Lidiane Leite

Corrupt Brazilian Mayors runs city via WhatsApp, posts evidence on Instagram

This one is just a train wreck of social media disaster.

Lidiane Leite, 25, was the Mayor of Bom Jardim, Brazil.  Bom Jardim is one of the poorest cities in the country. Leite was elected in 2012, after her then boyfriend, Beto Rocha, was barred from running for Mayor after being accused of corruption.

You can probably imagine where this is going: Leite is on the run, accused of public corruption when an investigation from the government discovered that $4 million was missing from the public school system.  Meanwhile, at the same time, Leite had been posting pictures of her on Instagram, enjoying a lavish lifestyle.  Pictures apparently including Leite with her personal trainer, sipping champagne and partying.  She uploaded captions like:

“Before I was mayor I was poor, and had a Land Rover.  Now I’m in a Toyota SW4. I should have bought a better car, because thanks to God money is no longer a problem.”

Some news outlets have taken to calling Leite the “WhatsApp Mayor,” because it seems that her job as Mayor was limited to regular WhatsApp messages to her cabinet.  Said her lawyer, Carlos Barros, “She was too young and inexperienced when she took office. She lacked confidence and delegated many tasks to Mr Rocha.”

So much fail in one entry, it’s almost impossible to contain.

Tweets and Consequences

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Promise Tracker App: Keeping elected officials honest

I caught this article and couldn’t help but smile.  After all, one of the biggest complaints about elected officials is that we don’t keep our promises.  We promise you the world to get elected, and then fail to deliver.  How many times have you been disappointed in an elected official for just that reason?

The Promise Tracker app has some real potential in keeping elected officials honest.  The app, which has appeared in Brazil only, allows people to keep track of the promises that their elected officials make and then survey others to see if those promises are being met.  Here’s how it works:

  • An elected official makes a promise, say to help put more unemployed teenagers back to work.
  • Users of the app then go to the website and create a survey on the issue; for example, “Are the teenagers in your house employed if they want to be?”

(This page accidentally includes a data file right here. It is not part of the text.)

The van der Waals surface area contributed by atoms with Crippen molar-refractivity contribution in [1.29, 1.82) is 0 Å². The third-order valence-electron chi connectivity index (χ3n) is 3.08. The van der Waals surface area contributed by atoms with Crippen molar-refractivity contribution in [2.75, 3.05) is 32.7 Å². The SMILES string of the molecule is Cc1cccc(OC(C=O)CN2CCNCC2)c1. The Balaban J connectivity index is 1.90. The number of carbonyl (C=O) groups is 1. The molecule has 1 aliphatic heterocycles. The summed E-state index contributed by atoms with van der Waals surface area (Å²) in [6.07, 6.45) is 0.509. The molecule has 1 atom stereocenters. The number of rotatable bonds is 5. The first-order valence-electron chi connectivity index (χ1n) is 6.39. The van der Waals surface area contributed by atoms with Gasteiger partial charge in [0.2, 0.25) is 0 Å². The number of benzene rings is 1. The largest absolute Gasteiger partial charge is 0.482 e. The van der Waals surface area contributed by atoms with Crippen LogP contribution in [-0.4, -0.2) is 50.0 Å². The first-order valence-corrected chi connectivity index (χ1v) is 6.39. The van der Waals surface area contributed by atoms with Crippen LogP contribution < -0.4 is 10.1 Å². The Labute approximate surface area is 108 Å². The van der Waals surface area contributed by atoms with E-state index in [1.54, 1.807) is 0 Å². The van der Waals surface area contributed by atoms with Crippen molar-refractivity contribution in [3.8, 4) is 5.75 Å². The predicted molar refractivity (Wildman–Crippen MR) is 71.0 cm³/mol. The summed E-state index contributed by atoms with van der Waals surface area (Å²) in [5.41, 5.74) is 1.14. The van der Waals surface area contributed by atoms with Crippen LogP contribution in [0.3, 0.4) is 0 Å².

• Others would then answer the questions from the app; answers could include pictures and GPS data.

This quote from the article got me the most:

The idea behind Promise Tracker is that your civic duty hasn’t been fulfilled once you’ve hit the ballot box — it’s just begun.

The app itself came from Ethan Zuckerman, who is the director of the MIT Civic Engagement Center.  As a blog entry from the project notes, the creators of the app have actually been working with partners within the government of Brazil; honestly, I’m very impressed by the fact that Brazil is willing to use official resources on a project like this. The blog entry also notes that they held workshops within the country to help with the app roll-out, meaning that they used real-world engagement to help encourage the digital variety.

I really hope that this app eventually comes to the U.S. This is a fantastic way to engage people and get them involved in tracking their own elected officials. The greatest danger about it, as far as I am concerned, is that the only people who would use an app like this are already those who are very engaged, most likely to vote, and most likely to be aware of whether or not an elected official is keeping their promises.  In that sense, I hope the makers of the app have a plan to engage ordinary citizens, rather than just the well-informed political elite.  It’s extremely hard to breakthrough the noise of everyday life and get ordinary people to pay attention to politics and their government, but I’m all about anything that can create more civic engagement, and I think this app can do just that.

What do you think?  Good idea or overthinking?  Let me know your thoughts in the comments, and don’t forget to subscribe to the the Email newsletter!  It’s all information (no spam!) and is sent out just once a week.